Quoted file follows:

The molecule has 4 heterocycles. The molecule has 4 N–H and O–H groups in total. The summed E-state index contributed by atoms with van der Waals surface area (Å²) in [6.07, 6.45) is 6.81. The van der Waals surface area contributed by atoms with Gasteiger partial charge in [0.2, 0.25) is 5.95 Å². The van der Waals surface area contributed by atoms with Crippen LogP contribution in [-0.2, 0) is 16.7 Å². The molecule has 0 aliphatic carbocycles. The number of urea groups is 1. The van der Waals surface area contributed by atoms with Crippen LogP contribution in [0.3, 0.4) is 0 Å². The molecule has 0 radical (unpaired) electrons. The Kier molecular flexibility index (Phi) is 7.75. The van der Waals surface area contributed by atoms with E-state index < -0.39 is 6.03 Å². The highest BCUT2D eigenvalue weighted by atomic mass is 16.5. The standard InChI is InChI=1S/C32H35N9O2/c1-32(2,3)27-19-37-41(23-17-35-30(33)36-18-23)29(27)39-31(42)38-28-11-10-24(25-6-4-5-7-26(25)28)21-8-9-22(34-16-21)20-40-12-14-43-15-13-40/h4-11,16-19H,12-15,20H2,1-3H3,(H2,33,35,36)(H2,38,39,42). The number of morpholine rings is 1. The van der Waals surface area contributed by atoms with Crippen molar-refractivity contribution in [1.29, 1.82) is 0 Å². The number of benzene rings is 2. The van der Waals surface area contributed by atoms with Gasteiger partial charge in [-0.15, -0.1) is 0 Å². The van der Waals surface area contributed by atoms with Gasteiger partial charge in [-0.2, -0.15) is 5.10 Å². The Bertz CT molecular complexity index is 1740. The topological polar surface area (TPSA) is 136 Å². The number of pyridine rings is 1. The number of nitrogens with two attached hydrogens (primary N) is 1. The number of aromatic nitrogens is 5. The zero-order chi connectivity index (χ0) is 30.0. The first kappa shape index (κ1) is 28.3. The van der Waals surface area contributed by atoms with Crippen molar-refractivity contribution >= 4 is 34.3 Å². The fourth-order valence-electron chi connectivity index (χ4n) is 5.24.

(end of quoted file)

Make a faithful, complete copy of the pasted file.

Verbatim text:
The molecule has 4 heterocycles. The molecule has 4 N–H and O–H groups in total. The summed E-state index contributed by atoms with van der Waals surface area (Å²) in [6.07, 6.45) is 6.81. The van der Waals surface area contributed by atoms with Gasteiger partial charge in [0.2, 0.25) is 5.95 Å². The van der Waals surface area contributed by atoms with Crippen LogP contribution in [-0.2, 0) is 16.7 Å². The molecule has 0 aliphatic carbocycles. The number of urea groups is 1. The van der Waals surface area contributed by atoms with Crippen LogP contribution in [0.3, 0.4) is 0 Å². The molecule has 0 radical (unpaired) electrons. The Kier molecular flexibility index (Phi) is 7.75. The van der Waals surface area contributed by atoms with E-state index < -0.39 is 6.03 Å². The highest BCUT2D eigenvalue weighted by atomic mass is 16.5. The standard InChI is InChI=1S/C32H35N9O2/c1-32(2,3)27-19-37-41(23-17-35-30(33)36-18-23)29(27)39-31(42)38-28-11-10-24(25-6-4-5-7-26(25)28)21-8-9-22(34-16-21)20-40-12-14-43-15-13-40/h4-11,16-19H,12-15,20H2,1-3H3,(H2,33,35,36)(H2,38,39,42). The number of morpholine rings is 1. The van der Waals surface area contributed by atoms with Crippen molar-refractivity contribution in [1.29, 1.82) is 0 Å². The number of benzene rings is 2. The van der Waals surface area contributed by atoms with Gasteiger partial charge in [-0.15, -0.1) is 0 Å². The van der Waals surface area contributed by atoms with Gasteiger partial charge in [-0.2, -0.15) is 5.10 Å². The Bertz CT molecular complexity index is 1740. The topological polar surface area (TPSA) is 136 Å². The number of pyridine rings is 1. The number of nitrogens with two attached hydrogens (primary N) is 1. The number of aromatic nitrogens is 5. The zero-order chi connectivity index (χ0) is 30.0. The first kappa shape index (κ1) is 28.3. The van der Waals surface area contributed by atoms with Crippen molar-refractivity contribution >= 4 is 34.3 Å². The fourth-order valence-electron chi connectivity index (χ4n) is 5.24.